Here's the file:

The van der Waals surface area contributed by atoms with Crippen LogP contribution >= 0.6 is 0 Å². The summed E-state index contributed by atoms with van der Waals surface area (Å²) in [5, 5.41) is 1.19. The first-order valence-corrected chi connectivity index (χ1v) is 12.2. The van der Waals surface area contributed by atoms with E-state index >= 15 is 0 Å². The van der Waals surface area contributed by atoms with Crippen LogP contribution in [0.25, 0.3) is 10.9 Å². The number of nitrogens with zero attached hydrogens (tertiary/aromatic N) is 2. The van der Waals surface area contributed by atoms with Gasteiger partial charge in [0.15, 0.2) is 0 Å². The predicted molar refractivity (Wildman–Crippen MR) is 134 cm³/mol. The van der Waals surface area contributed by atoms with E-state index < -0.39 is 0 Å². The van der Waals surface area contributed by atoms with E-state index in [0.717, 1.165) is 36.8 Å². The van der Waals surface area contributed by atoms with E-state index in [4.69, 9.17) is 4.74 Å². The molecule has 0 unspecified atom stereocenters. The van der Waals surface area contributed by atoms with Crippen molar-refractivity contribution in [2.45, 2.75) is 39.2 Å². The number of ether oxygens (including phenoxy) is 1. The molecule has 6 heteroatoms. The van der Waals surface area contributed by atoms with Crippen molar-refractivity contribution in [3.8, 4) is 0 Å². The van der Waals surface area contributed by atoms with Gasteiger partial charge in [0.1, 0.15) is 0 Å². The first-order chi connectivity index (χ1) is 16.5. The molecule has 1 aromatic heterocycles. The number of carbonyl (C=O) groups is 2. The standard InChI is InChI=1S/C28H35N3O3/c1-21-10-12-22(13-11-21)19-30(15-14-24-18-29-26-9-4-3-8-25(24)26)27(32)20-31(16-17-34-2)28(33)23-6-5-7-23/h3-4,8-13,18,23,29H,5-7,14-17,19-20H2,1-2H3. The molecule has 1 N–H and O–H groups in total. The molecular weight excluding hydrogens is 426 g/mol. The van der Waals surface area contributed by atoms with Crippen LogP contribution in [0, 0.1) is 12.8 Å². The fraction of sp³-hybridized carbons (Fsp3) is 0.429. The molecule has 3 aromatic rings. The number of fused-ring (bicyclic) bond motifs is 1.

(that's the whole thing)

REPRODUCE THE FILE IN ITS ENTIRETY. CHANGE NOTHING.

The van der Waals surface area contributed by atoms with Crippen LogP contribution >= 0.6 is 0 Å². The summed E-state index contributed by atoms with van der Waals surface area (Å²) in [5, 5.41) is 1.19. The first-order valence-corrected chi connectivity index (χ1v) is 12.2. The van der Waals surface area contributed by atoms with E-state index >= 15 is 0 Å². The van der Waals surface area contributed by atoms with Crippen LogP contribution in [0.25, 0.3) is 10.9 Å². The number of nitrogens with zero attached hydrogens (tertiary/aromatic N) is 2. The van der Waals surface area contributed by atoms with Gasteiger partial charge in [0.15, 0.2) is 0 Å². The predicted molar refractivity (Wildman–Crippen MR) is 134 cm³/mol. The van der Waals surface area contributed by atoms with E-state index < -0.39 is 0 Å². The van der Waals surface area contributed by atoms with E-state index in [0.717, 1.165) is 36.8 Å². The van der Waals surface area contributed by atoms with E-state index in [4.69, 9.17) is 4.74 Å². The molecule has 0 unspecified atom stereocenters. The van der Waals surface area contributed by atoms with Crippen molar-refractivity contribution in [2.45, 2.75) is 39.2 Å². The number of ether oxygens (including phenoxy) is 1. The molecule has 6 heteroatoms. The van der Waals surface area contributed by atoms with Crippen molar-refractivity contribution in [3.8, 4) is 0 Å². The van der Waals surface area contributed by atoms with Gasteiger partial charge in [0.1, 0.15) is 0 Å². The first-order chi connectivity index (χ1) is 16.5. The molecule has 1 aromatic heterocycles. The number of carbonyl (C=O) groups is 2. The standard InChI is InChI=1S/C28H35N3O3/c1-21-10-12-22(13-11-21)19-30(15-14-24-18-29-26-9-4-3-8-25(24)26)27(32)20-31(16-17-34-2)28(33)23-6-5-7-23/h3-4,8-13,18,23,29H,5-7,14-17,19-20H2,1-2H3. The molecule has 1 N–H and O–H groups in total. The molecular weight excluding hydrogens is 426 g/mol. The van der Waals surface area contributed by atoms with Crippen LogP contribution in [0, 0.1) is 12.8 Å². The fraction of sp³-hybridized carbons (Fsp3) is 0.429. The molecule has 3 aromatic rings. The number of fused-ring (bicyclic) bond motifs is 1.